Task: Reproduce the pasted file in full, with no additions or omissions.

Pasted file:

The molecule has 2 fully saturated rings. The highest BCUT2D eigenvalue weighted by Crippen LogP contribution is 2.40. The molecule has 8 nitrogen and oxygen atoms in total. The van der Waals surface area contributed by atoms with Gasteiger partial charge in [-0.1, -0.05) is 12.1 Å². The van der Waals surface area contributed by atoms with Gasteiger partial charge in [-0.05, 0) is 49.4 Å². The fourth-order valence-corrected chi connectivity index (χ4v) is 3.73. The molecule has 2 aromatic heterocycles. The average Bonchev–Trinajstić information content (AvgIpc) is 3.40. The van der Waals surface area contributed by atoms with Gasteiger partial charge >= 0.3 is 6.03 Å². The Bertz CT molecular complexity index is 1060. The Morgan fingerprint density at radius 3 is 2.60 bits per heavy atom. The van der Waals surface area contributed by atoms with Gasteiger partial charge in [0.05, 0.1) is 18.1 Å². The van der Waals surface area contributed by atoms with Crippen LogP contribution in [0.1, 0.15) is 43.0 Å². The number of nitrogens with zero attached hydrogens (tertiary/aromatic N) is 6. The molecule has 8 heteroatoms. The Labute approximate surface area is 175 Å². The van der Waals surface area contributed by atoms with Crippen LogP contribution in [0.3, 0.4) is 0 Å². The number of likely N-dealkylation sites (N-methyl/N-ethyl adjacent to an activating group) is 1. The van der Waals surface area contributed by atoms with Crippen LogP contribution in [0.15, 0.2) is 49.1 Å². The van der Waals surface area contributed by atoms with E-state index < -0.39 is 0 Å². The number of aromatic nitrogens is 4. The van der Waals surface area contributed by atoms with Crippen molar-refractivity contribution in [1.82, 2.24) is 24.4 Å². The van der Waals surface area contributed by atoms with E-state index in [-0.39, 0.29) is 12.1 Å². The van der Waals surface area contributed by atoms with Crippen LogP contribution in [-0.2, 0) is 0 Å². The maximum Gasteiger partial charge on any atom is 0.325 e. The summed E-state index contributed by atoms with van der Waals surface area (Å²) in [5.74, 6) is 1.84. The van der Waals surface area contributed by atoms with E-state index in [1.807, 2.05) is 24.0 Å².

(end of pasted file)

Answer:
The molecule has 2 fully saturated rings. The highest BCUT2D eigenvalue weighted by Crippen LogP contribution is 2.40. The molecule has 8 nitrogen and oxygen atoms in total. The van der Waals surface area contributed by atoms with Gasteiger partial charge in [-0.1, -0.05) is 12.1 Å². The van der Waals surface area contributed by atoms with Gasteiger partial charge in [-0.05, 0) is 49.4 Å². The fourth-order valence-corrected chi connectivity index (χ4v) is 3.73. The molecule has 2 aromatic heterocycles. The average Bonchev–Trinajstić information content (AvgIpc) is 3.40. The van der Waals surface area contributed by atoms with Gasteiger partial charge >= 0.3 is 6.03 Å². The Bertz CT molecular complexity index is 1060. The Morgan fingerprint density at radius 3 is 2.60 bits per heavy atom. The van der Waals surface area contributed by atoms with Gasteiger partial charge in [0.05, 0.1) is 18.1 Å². The van der Waals surface area contributed by atoms with Crippen LogP contribution in [0.1, 0.15) is 43.0 Å². The number of nitrogens with zero attached hydrogens (tertiary/aromatic N) is 6. The molecule has 8 heteroatoms. The Labute approximate surface area is 175 Å². The van der Waals surface area contributed by atoms with Crippen LogP contribution in [0.3, 0.4) is 0 Å². The number of likely N-dealkylation sites (N-methyl/N-ethyl adjacent to an activating group) is 1. The van der Waals surface area contributed by atoms with Crippen LogP contribution in [0.15, 0.2) is 49.1 Å². The van der Waals surface area contributed by atoms with E-state index < -0.39 is 0 Å². The number of aromatic nitrogens is 4. The van der Waals surface area contributed by atoms with Crippen molar-refractivity contribution in [1.82, 2.24) is 24.4 Å². The van der Waals surface area contributed by atoms with E-state index in [-0.39, 0.29) is 12.1 Å². The van der Waals surface area contributed by atoms with Crippen LogP contribution in [-0.2, 0) is 0 Å². The maximum Gasteiger partial charge on any atom is 0.325 e. The summed E-state index contributed by atoms with van der Waals surface area (Å²) in [5.74, 6) is 1.84. The van der Waals surface area contributed by atoms with E-state index in [1.807, 2.05) is 24.0 Å².